A recent Technology and Construction Court decision considers the difference between prospective and retrospective approaches to delay analysis. The decision found that the two approaches will not necessarily lead to the same answer and may provide support for the use of prospective approaches in the assessment of extension of time claims. The court's comments are likely to encourage further debate over the use of the approaches in English law.
The Oil and Gas Authority (OGA) has published guidance on the development of supply chain action plans (SCAPs) in respect of all new projects, including decommissioning. In introducing SCAPs into the offshore oil and gas industry, the OGA is highlighting the importance of relationships with the supply chain in maximising the economic recovery of the UK Continental Shelf and unlocking the full potential of the basin.
The government has released its consultation on amendments to the Contracts for Difference (CfD) regime. The consultation confirms the government's intention to allow remote island onshore wind to compete in future Pot 2 allocation rounds. It also proposes changes to the CfD contract to lower the risk to consumers from conservative load factor estimates and to restrict reliefs awarded to generators in the case of force majeure or grid connection delays.
Ofgem recently published its Draft Guidance for generators: Co-location of electricity storage facilities with renewable generation supported under the Renewables Obligation or Feed-in Tariff schemes, which is open for stakeholder comment. The guidance does not introduce new policy; rather, it is intended to provide further detail on and clarification of how the installation of storage on existing accredited sites will be treated under the Renewables Obligation and Feed-in Tariff schemes.
In November 2017 Ofgem published updates on its target charging review (TCR) and reform of electricity network access and forward-looking charges. It recently held stakeholder workshops in this regard and further engagement is envisaged in early 2018, before a consultation on the TCR's proposed policy outcomes. In addition, Ofgem has announced that it has been served with a judicial review claim in respect of its recent decision concerning the reduction of the benefits available to embedded generators.
The Oil and Gas Authority (OGA) recently opened a consultation seeking views from the oil and gas industry on its proposal to increase the levy (which is payable by all offshore petroleum licensees and is its primary source of funding) to support the creation and then maintenance of a UK National Data Repository. The OGA proposes that the increased levy will be balanced through the removal of the corresponding common data access limited membership fees, resulting in an overall neutral cost to the industry.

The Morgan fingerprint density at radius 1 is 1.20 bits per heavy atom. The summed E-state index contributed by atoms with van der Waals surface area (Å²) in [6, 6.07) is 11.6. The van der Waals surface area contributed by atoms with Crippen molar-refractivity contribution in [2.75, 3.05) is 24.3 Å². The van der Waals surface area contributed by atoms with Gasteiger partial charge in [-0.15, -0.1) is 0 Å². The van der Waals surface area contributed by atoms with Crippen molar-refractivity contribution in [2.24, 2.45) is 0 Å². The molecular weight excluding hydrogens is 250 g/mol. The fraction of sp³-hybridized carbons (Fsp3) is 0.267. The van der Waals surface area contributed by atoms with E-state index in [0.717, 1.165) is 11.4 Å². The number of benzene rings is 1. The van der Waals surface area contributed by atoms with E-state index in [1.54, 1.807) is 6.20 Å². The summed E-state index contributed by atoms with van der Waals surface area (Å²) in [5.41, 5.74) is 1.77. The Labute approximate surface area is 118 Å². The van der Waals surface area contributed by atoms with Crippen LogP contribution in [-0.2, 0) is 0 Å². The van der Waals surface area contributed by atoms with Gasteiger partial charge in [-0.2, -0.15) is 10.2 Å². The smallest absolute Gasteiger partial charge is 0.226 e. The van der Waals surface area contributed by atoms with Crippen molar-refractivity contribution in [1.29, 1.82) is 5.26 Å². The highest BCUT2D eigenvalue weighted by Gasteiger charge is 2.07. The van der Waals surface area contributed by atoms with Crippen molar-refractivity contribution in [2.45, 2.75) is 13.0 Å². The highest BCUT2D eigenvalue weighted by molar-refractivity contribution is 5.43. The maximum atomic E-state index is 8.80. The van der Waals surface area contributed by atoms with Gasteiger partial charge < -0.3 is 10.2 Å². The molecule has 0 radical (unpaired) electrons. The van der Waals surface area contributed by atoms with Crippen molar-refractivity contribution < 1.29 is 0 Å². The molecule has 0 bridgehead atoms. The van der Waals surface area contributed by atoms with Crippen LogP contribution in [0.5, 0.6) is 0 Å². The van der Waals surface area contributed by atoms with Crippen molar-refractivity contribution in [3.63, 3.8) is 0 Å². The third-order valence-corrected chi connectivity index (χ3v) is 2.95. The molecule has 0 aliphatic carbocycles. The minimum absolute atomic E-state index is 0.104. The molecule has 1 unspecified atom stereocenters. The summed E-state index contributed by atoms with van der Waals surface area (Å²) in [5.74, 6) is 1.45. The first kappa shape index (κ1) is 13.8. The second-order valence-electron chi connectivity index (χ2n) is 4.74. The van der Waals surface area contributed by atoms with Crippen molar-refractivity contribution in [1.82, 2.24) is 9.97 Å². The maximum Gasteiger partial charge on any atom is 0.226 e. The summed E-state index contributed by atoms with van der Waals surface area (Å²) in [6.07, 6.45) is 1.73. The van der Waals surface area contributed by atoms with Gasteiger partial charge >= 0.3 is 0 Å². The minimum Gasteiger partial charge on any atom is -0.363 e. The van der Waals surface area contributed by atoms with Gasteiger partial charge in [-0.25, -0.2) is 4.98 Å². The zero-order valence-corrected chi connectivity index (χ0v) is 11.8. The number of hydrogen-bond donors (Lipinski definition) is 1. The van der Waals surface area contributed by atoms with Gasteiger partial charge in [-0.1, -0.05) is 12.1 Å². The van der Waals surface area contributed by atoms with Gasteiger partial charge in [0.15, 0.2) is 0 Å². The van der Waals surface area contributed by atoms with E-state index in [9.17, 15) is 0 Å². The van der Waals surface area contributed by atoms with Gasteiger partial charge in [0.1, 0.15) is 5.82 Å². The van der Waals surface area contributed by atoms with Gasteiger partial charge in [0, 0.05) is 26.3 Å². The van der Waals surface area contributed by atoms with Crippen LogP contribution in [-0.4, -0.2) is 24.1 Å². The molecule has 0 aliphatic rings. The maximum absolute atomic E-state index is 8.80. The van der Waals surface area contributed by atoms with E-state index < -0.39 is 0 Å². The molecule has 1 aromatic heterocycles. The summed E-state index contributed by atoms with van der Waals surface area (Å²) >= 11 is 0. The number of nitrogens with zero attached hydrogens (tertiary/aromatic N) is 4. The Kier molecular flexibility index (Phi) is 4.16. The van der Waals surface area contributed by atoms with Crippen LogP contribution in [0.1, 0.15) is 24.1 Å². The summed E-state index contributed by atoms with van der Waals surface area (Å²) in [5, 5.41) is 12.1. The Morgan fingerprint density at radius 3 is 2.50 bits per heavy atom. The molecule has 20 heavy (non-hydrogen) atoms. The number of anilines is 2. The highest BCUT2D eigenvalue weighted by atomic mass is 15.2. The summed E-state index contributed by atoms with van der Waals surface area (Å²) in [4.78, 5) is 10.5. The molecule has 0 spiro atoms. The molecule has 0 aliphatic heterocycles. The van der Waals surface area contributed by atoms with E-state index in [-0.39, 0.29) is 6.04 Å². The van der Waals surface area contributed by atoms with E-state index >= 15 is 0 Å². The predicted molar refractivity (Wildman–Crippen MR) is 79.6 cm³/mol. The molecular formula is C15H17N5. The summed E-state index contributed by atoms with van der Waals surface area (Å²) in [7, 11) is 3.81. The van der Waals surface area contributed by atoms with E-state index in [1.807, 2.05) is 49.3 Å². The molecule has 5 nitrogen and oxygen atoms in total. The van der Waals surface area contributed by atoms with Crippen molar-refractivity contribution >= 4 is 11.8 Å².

The Court of Appeal recently upheld a High Court decision in which an oil company was found in contempt of court for holding an operating committee meeting in the absence of an alleged defaulting party. In doing so, the English courts have confirmed a willingness to intervene on an interim basis to preserve the status quo and prevent remedies available under a joint operating agreement from being exercised, pending the resolution of the issue in dispute by means of arbitration.
The Department for Business, Energy and Industrial Strategy recently published its long-awaited Clean Growth Strategy. The strategy was produced to comply with the Climate Change Act 2008, which requires a report setting out proposals and policies for meeting carbon budgets. Notable policies include the return to favour of carbon capture, usage and storage and confirmation that solar panels installed with a battery will attract a reduced value added tax rate.
The National Infrastructure Commission recently published its draft National Infrastructure Assessment (NIA) for 2018 for public consultation. The report is wide ranging, addressing systemic deficiencies in areas including housing, transport, telecoms and flood provisions. The draft NIA's central question in respect of energy infrastructure is how a low-cost, low-carbon energy future can be achieved, as well as potential funding models for a post-Brexit future.
The government recently published the Draft Domestic and Electricity (Tariff Cap) Bill. The bill's purpose is to provide for a temporary price cap for domestic consumers on standard variable tariffs and default tariffs. The cap will be set by the independent energy regulator, the Office of Gas and Electricity Markets, and is temporary in nature, lasting until the end of 2020, with the potential to extend it for a further three years if needed.
To date, there has been a lack of clarity on the role that distribution network operators can play in the development, ownership and operation of electricity storage. As part of the commitment to remove regulatory barriers in relation to the storage market contained in the Smart Systems and Flexibility Plan, the Office of Gas and Electricity Markets is consulting on changes to the electricity distribution licence.